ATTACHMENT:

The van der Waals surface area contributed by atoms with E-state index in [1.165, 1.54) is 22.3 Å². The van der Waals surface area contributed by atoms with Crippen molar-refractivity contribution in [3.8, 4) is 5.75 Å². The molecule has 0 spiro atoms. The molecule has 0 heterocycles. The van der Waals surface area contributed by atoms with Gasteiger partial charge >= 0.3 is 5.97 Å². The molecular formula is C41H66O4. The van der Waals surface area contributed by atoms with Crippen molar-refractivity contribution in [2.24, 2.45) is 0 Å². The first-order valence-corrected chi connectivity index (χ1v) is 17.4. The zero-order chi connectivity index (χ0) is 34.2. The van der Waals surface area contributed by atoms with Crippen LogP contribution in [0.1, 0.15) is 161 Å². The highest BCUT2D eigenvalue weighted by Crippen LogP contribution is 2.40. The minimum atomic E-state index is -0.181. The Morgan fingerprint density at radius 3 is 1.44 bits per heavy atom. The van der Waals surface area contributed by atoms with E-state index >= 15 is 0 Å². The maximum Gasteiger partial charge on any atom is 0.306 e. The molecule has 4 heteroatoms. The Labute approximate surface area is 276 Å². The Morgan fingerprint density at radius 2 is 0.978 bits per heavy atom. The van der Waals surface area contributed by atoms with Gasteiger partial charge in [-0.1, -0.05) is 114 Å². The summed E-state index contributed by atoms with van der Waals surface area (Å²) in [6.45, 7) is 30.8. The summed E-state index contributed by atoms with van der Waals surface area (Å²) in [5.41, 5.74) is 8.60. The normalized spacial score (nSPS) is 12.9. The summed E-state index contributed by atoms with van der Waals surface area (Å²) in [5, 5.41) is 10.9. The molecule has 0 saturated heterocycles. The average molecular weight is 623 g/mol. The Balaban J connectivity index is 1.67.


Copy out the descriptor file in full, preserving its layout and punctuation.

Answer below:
The van der Waals surface area contributed by atoms with E-state index in [1.165, 1.54) is 22.3 Å². The van der Waals surface area contributed by atoms with Crippen molar-refractivity contribution in [3.8, 4) is 5.75 Å². The molecule has 0 spiro atoms. The molecule has 0 heterocycles. The van der Waals surface area contributed by atoms with Gasteiger partial charge >= 0.3 is 5.97 Å². The molecular formula is C41H66O4. The van der Waals surface area contributed by atoms with Crippen molar-refractivity contribution in [2.24, 2.45) is 0 Å². The first-order valence-corrected chi connectivity index (χ1v) is 17.4. The zero-order chi connectivity index (χ0) is 34.2. The van der Waals surface area contributed by atoms with Crippen LogP contribution in [0.1, 0.15) is 161 Å². The highest BCUT2D eigenvalue weighted by Crippen LogP contribution is 2.40. The minimum atomic E-state index is -0.181. The Morgan fingerprint density at radius 3 is 1.44 bits per heavy atom. The van der Waals surface area contributed by atoms with E-state index >= 15 is 0 Å². The maximum Gasteiger partial charge on any atom is 0.306 e. The molecule has 4 heteroatoms. The Labute approximate surface area is 276 Å². The Morgan fingerprint density at radius 2 is 0.978 bits per heavy atom. The van der Waals surface area contributed by atoms with Gasteiger partial charge in [-0.1, -0.05) is 114 Å². The summed E-state index contributed by atoms with van der Waals surface area (Å²) in [6.45, 7) is 30.8. The summed E-state index contributed by atoms with van der Waals surface area (Å²) in [5.41, 5.74) is 8.60. The normalized spacial score (nSPS) is 12.9. The summed E-state index contributed by atoms with van der Waals surface area (Å²) in [5, 5.41) is 10.9. The molecule has 0 saturated heterocycles. The average molecular weight is 623 g/mol. The Balaban J connectivity index is 1.67.